Skip to main content

West Jordan Journal

West Jordan May Get Bumped From Prison Relocation Site List

Dec 16, 2014 04:23PM ● By Sherry Sorensen
West Jordan may be bumped off the short list of possible sites for the state prison.

On Dec. 15 at a packed meeting of residents protesting the prison, Mayor Kim Rolfe read a letter from the developer, Southwest Valley Land, to the State Prison Relocation Commission requesting that their West Jordan property be removed from consideration as a potential site for moving the state prison

This followed a barrage of protests over the commission’s choice of a site for a short list. That site is just 3,000 feet from two schools.

In a strongly-worded statement to the media on Dec. 3 city leaders questioned the Prison Relocation Commission for listing the site near SR-111(7300 West) and 9000 South as the top potential location for the new prison. According to the statement, West Jordan was not identified as a site until October, after 26 other properties had been under consideration all summer by the commission. The commission announced a list of six possible sites Dec. 2.

“[West Jordan] really is the place for our state’s future. It’s not a place for a prison,” said Mayor Kim Rolfe during a Dec. 5 press conference.

He vowed to fight the move with every resource at his disposal.

Of the six possible sites currently under final review by the commission, three are in Salt Lake County, two in Utah County and one in Tooele County.

City leaders said an out-of-state consulting firm added West Jordan to the list because of its proximity to current workforce, volunteers and associated services without consideration of current and future plans for the development of the area or the detrimental social and economic impact such a decision would have on the community. They suggested that this site would only re-create the same problems that Draper City is currently facing.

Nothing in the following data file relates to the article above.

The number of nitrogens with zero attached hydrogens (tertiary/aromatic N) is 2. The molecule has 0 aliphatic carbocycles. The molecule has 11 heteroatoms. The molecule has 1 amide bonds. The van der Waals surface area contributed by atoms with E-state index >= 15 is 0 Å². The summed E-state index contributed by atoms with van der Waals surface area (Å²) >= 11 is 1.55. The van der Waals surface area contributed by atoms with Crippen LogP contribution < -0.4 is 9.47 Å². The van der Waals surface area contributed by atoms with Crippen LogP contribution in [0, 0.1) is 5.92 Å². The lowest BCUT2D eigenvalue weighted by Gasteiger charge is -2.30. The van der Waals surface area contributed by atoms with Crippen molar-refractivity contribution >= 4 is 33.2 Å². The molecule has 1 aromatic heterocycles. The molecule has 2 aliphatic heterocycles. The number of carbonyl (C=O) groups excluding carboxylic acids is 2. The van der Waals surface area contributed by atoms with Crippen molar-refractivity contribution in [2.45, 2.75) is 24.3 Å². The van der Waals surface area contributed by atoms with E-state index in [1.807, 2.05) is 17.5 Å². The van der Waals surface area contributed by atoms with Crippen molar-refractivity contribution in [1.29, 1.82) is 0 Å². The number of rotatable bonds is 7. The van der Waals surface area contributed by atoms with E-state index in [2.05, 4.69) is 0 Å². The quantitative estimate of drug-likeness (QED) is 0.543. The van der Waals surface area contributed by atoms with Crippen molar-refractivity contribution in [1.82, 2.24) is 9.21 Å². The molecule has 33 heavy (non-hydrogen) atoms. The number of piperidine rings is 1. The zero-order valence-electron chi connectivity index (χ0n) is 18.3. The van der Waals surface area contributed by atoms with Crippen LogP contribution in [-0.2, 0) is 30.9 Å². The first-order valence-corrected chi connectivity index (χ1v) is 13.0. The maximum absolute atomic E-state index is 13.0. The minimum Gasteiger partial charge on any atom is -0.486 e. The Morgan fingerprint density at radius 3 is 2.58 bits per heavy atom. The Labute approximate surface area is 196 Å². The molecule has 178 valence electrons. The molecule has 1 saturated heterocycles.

The PRC recently announced they will evaluate the potential sites using additional criteria that will take into account economic development and population growth projections. The committee will meet again to discuss the issue on Dec. 22.

Not long after a statement and petition opposing inclusion on the final list was posted to the city website and social media pages, residents began to chime in with their thoughts on the announcement.

“This proposed site for the prison relocation is literally in my backyard. And yes, I don’t want it here!” resident Nichole Luthi said. “There are tons of neighborhoods being developed in this area, including mine, and the site is across the street from a middle school.”

City officials encourage residents to be engaged in this issue but to remain civil during the process.

South Jordan City officials also released a statement saying they join West Jordan, Herriman and other southwest Salt Lake Valley communities “in complete opposition” to the proposal.

 “The prison would be 500 feet from existing neighborhoods and have two schools within 3,000 feet. Both South Jordan and West Jordan have long envisioned the area selected as a place for homes, businesses, schools, parks and families to grow. The prison is not consistent with that vision,” South Jordan Mayor David Alvord said.

The commission has not issued a response to the letter.